Read every single review you can find about the venue and see if other events had good experiences there. The venue is one of the most important aspects of your wedding, so you want to make sure it’s right for you. When you’re completely sure about your decision, the venue will probably have you sign a contract and turn in a deposit. It’s beneficial to reserve early because the venue may raise their fees.
Our venue requires us to cater through them. I don’t mind because I won’t have to worry about finding a caterer, and we’re pretty excited about the menu. It’ll be a small buffet consisting of local Hawaiian food, as well as some hors d’oeuvres during cocktail hour. While sit-down dinners feel more lavish, they’re tricky because you have to cater to dietary restrictions. Plus, I like the idea of our guests getting up and mingling with others at the buffet.
For a while, we assumed we weren’t going to hire a DJ. We could just make a playlist and have my brother be our DJ by pressing “play” on my iPod. Eventually, we changed our minds after remembering the recent weddings we’ve attended. Good DJs and emcees can make the wedding. They feel out the crowd, play the perfect song at the right moment, and can entertain a variety of guests. After perusing Wedding Wire, I found a DJ who had amazing reviews and fit our budget. Wedding Wire is a great resource for weddings. It works like Yelp but has way more information involving any wedding-related vendors. I only consider vendors that have gotten mostly 5-star reviews on Wedding Wire. Using this tactic, I’ve been able to hire our DJ, hair and makeup artist, photo booth company, and florist.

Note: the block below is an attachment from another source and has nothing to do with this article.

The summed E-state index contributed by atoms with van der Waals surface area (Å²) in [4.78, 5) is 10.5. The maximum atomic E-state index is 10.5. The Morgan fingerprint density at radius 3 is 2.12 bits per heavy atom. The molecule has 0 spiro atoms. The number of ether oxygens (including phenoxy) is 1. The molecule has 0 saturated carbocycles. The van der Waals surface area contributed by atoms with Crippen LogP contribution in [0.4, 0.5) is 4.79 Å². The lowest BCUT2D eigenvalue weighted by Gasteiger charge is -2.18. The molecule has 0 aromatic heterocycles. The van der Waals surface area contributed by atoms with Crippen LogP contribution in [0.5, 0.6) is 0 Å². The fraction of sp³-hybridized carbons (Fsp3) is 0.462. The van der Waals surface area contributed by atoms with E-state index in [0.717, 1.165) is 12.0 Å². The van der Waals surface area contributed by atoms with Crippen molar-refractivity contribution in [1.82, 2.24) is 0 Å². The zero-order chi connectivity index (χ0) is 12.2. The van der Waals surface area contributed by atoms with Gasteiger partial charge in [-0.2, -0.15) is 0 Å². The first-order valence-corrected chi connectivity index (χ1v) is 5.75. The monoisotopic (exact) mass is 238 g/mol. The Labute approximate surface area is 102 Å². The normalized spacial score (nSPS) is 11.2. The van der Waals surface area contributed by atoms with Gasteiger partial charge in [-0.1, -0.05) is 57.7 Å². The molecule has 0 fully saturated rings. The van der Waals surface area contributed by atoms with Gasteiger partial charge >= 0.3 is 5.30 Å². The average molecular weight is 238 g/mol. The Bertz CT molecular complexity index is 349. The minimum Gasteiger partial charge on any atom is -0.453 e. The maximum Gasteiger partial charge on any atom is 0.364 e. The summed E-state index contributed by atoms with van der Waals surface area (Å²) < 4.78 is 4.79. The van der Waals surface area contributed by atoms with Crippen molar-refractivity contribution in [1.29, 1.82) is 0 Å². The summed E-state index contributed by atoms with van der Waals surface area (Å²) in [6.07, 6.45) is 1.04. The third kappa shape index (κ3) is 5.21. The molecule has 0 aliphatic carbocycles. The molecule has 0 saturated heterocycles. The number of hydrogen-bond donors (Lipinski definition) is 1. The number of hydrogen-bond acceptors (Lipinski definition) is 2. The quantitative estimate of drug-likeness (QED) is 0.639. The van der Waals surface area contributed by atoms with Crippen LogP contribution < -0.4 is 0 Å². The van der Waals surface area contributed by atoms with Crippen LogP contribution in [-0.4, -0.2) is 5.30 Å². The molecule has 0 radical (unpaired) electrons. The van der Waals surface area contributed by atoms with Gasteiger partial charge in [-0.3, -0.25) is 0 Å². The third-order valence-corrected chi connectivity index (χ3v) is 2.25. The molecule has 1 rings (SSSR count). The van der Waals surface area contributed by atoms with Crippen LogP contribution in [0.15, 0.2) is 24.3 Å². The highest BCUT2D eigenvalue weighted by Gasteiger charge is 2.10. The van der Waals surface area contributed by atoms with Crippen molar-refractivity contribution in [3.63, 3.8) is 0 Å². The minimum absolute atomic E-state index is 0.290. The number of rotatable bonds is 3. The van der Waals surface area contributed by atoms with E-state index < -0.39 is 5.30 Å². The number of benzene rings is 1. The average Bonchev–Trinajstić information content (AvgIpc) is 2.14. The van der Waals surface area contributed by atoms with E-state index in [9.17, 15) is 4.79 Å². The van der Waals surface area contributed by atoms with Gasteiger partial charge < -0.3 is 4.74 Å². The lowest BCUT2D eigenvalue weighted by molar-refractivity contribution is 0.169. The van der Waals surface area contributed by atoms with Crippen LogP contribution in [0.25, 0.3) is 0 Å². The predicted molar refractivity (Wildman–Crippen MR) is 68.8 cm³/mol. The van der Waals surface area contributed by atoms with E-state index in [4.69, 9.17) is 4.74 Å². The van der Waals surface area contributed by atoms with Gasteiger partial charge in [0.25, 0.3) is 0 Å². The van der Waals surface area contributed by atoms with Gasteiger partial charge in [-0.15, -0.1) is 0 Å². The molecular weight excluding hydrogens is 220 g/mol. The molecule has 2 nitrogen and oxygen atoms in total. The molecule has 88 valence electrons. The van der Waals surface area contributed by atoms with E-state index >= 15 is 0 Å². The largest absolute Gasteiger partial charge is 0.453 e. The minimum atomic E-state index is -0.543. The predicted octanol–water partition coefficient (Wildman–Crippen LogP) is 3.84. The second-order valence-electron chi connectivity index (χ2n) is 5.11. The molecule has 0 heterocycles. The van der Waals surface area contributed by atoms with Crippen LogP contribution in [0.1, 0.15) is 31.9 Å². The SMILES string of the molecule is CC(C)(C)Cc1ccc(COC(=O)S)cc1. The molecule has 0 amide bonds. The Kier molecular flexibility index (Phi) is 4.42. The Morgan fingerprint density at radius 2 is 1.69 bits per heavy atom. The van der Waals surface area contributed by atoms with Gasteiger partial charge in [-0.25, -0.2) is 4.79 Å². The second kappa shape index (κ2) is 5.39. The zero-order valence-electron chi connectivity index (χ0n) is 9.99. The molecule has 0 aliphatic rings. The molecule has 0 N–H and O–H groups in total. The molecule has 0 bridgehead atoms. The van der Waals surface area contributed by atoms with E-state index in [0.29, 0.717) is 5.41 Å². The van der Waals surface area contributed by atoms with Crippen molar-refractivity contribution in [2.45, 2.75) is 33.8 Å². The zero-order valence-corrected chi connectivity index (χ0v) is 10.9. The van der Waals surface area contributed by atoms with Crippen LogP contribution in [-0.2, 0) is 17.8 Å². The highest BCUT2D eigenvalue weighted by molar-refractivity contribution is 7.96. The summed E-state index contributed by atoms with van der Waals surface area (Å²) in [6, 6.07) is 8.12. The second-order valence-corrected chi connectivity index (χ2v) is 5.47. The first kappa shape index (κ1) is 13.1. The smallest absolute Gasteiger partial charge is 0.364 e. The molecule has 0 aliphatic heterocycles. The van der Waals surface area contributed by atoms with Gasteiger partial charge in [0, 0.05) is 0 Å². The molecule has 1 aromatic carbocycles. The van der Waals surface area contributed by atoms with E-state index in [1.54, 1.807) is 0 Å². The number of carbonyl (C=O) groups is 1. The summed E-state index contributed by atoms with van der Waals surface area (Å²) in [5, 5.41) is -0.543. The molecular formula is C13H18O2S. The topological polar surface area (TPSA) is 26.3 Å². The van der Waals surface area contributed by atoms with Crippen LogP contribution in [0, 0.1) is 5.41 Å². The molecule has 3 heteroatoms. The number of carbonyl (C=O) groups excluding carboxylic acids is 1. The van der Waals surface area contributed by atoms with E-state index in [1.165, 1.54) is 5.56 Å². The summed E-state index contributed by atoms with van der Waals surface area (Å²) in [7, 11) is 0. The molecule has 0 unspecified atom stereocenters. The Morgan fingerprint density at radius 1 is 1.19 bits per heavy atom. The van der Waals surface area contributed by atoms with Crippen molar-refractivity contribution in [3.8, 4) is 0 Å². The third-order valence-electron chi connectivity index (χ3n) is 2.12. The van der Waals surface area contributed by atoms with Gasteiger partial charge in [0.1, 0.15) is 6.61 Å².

Figure out which aspects of your wedding you really care about. Unless you have an unlimited budget (lucky you!), you’re going to have to pick and choose what is worth spending more money on. We think a DJ is really important, so we are willing to spend a bit on that. Since we don’t care about flowers at all (when was the last time you actually remembered which floral arrangement was at the center of your table?), we are unwilling to spend the going rate of wedding florists. Many florists told me they could not work with my budget, and that was fine. Fortunately, I finally found one florist who was willing to create some gorgeous bouquets that won’t cost too much. Don’t cave in and pay for anything you don’t want to. In the end, businesses care more about maintaining good ratings, so it’s in their best interest to work with you.
As for keeping everything organized, I use Google Documents obsessively. I have a Wedding Timeline, Wedding Budget, Wedding Day Timeline, Guest List, Centerpiece Ideas, and various documents comparing different vendors. It’s handy to have all this information on hand and ready to edit. Plus, it’s easy to share Google Documents with other people, such as parents and bridesmaids.
It’s only September, so we’ll see how this goes. Who knows? Maybe I’ll completely regret not hiring a wedding planner in a few months. 289 days to go…